The Solomon Islands, speaking for the Alliance of Small Island States (AOSIS) observed that there were several items in the agenda of the SBI that were similar to that of the work of the AWG-LCA. Hence, it was necessary to clearly identify what items were under the respective bodies.
It also welcomed the work of the Adaptation Fund Board and said that it was a useful model for considering the financial architecture being discussed under the AWG-LCA.
While welcoming the replenishment of the GEF, Solomon Islands said that most of the members of AOSIS were not able to access the GEF resources. While there were significant changes proposed during the recent GEF assembly, it said that these changes could hardly be called reforms. It welcomed additional reforms of the GEF.
Lesotho, speaking for the Least-developed countries said that it had been nearly 10 years since the consideration of the LDC work programme. It wanted to see full implementation especially of the National Adaptation Programmes of Action
(NAPAs). While all LDCs have completed their NAPAs, the level of funding for implementation is far from being adequate. It said that close to USD 2 billion was needed to fully implement the NAPAs. Lesotho also said that existing procedures for accessing finance need revamping. The concept of co-financing is not appropriate. The time for processing NAPAs also needed a closer look.
Democratic Republic of Congo, speaking for the African Group, lamented the slow progress in the Special Climate Change Fund. Immediate steps must be taken to operationalise the Fund with sufficient funds.
Bolivia drew attention to the report provided by the Secretariat on the GHG inventories of Annex 1 Parties. Its said that the report showed thatEN-US;mso-fareast-language:EN-US;mso-bidi-language:AR-SA""> developed counties have increased their emissions by over 11%. This was a serious concern and it called on Parties to work with greater commitment and to comply with the provisions of the UNFCCC and the Kyoto Protocol. It said that the report showed the need to think of consumption patterns and unlimited growth and overexploitation of nature and Mother Earth, which generates wealth for a few countries. Bolivia also noted the rise in the number of clean development mechanism projects. It said that this increase in CDM did not lead to reduction in GHG emissions and showed that market mechanisms could not resolve the problem of emissions.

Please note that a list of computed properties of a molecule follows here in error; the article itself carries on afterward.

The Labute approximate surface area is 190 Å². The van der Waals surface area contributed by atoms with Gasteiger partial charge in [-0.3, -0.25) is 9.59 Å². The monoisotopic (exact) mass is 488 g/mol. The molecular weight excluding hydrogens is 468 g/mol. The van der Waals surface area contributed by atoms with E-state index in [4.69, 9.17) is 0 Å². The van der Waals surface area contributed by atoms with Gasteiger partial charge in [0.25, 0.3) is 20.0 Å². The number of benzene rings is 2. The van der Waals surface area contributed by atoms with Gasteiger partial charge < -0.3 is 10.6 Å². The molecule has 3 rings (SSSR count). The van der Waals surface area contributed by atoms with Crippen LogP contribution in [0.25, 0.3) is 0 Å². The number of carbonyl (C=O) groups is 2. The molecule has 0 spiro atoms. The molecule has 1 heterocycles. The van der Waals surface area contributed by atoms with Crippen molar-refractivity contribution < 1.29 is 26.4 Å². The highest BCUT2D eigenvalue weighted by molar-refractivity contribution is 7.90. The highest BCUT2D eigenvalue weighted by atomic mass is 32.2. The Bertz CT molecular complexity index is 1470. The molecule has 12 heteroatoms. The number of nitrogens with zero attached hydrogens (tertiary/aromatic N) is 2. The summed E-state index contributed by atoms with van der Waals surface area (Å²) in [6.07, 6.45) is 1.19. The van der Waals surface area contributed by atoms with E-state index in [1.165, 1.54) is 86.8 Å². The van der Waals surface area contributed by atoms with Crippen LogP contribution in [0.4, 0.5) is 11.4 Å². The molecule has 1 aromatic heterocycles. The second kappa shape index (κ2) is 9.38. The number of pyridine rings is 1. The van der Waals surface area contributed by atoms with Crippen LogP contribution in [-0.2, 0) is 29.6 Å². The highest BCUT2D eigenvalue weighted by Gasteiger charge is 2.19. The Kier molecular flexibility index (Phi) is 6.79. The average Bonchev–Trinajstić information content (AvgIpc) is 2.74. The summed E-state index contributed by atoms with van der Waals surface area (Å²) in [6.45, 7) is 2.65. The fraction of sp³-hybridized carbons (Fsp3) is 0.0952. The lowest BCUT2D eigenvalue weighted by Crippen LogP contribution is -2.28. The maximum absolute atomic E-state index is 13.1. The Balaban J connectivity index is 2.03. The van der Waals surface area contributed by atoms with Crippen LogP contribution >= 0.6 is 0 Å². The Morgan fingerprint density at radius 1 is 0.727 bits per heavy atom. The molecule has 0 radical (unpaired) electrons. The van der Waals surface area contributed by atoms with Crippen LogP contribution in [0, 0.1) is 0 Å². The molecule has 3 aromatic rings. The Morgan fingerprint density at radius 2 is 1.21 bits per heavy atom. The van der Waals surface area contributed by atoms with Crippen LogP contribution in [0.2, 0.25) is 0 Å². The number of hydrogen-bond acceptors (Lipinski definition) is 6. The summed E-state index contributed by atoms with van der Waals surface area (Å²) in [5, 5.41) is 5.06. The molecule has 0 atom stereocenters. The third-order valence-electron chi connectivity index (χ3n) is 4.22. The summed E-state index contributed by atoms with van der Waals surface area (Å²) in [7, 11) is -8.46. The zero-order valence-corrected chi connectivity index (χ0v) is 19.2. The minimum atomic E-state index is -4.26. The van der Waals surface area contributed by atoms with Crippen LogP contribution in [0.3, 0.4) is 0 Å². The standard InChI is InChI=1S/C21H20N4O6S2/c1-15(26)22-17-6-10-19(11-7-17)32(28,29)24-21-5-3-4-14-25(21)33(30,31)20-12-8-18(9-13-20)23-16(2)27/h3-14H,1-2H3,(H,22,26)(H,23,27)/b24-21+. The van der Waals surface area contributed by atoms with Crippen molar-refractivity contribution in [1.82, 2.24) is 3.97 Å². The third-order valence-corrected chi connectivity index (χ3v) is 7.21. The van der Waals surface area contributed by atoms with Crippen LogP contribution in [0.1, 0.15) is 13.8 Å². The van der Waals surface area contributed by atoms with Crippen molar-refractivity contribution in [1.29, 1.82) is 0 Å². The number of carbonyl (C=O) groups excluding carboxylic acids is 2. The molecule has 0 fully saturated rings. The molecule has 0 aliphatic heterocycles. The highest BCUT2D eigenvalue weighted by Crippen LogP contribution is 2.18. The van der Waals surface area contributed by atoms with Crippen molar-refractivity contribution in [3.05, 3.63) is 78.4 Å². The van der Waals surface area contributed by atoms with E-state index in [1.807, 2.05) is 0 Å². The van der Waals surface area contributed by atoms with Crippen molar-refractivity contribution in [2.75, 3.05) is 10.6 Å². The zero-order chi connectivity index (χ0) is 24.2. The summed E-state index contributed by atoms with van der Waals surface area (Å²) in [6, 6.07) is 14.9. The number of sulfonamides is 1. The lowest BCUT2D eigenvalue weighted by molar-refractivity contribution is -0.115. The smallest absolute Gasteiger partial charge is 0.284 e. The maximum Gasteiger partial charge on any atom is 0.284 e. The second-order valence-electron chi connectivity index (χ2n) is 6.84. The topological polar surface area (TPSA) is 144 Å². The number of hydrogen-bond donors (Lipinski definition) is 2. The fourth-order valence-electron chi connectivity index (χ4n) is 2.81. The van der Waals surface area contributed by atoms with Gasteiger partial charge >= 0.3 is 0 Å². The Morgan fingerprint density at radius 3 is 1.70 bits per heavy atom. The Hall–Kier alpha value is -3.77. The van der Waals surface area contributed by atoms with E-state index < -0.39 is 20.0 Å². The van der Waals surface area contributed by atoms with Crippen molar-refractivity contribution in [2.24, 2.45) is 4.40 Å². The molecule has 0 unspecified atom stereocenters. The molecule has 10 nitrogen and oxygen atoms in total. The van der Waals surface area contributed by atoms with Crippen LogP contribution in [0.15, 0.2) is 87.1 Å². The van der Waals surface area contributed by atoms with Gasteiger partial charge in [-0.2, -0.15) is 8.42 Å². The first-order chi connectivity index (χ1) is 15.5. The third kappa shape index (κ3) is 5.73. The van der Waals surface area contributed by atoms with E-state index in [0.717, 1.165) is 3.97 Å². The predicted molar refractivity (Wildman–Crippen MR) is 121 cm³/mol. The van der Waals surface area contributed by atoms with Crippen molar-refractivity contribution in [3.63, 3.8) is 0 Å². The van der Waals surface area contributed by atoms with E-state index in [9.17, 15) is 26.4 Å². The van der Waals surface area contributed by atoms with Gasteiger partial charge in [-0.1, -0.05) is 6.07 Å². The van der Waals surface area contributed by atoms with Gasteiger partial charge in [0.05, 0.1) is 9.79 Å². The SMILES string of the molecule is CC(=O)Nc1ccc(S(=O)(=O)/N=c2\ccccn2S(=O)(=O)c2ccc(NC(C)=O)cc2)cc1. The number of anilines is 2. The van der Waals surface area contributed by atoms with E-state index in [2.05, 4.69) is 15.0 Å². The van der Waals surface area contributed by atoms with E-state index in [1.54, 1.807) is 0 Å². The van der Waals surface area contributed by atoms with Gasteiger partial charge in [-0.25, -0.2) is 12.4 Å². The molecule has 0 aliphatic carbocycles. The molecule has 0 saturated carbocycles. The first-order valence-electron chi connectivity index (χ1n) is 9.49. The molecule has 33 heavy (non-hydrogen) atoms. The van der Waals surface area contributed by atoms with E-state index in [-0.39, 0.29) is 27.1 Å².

Brazil, speaking for the G77 and China on the issue of national communications by developing country Parties said that the production of their national communications should not be more onerous than that of developed country Parties. There was not only need for financial resources but also technical support that should be provided in a sustainable manner.
In relation to the GEF, Brazil speaking for the G77 and China said that many concerns have been raised over the difficulties in accessing funding for national communications through the GEF but it was not responsive to these concerns.
The operational procedures were problematic with maximum amounts of financing fixed regardless of whether a country was big or small and this indicates the GEF is not able to deal with national realities. Having fixed costs that can be disbursed denies the principle of meeting the agreed full costs of incurred by developing countries in preparing their national communications. The process must be controlled by countries and not imposed by the GEF on them.
Brazil said that there can be no criteria set beyond what has been agreed to in the guidelines. The best way, said Brazil, was to ensure timely disbursement of funds to meet the agreed full costs in complying with the obligations of the Convention. The financial support was not sufficient and the procedures are inadequate, it said.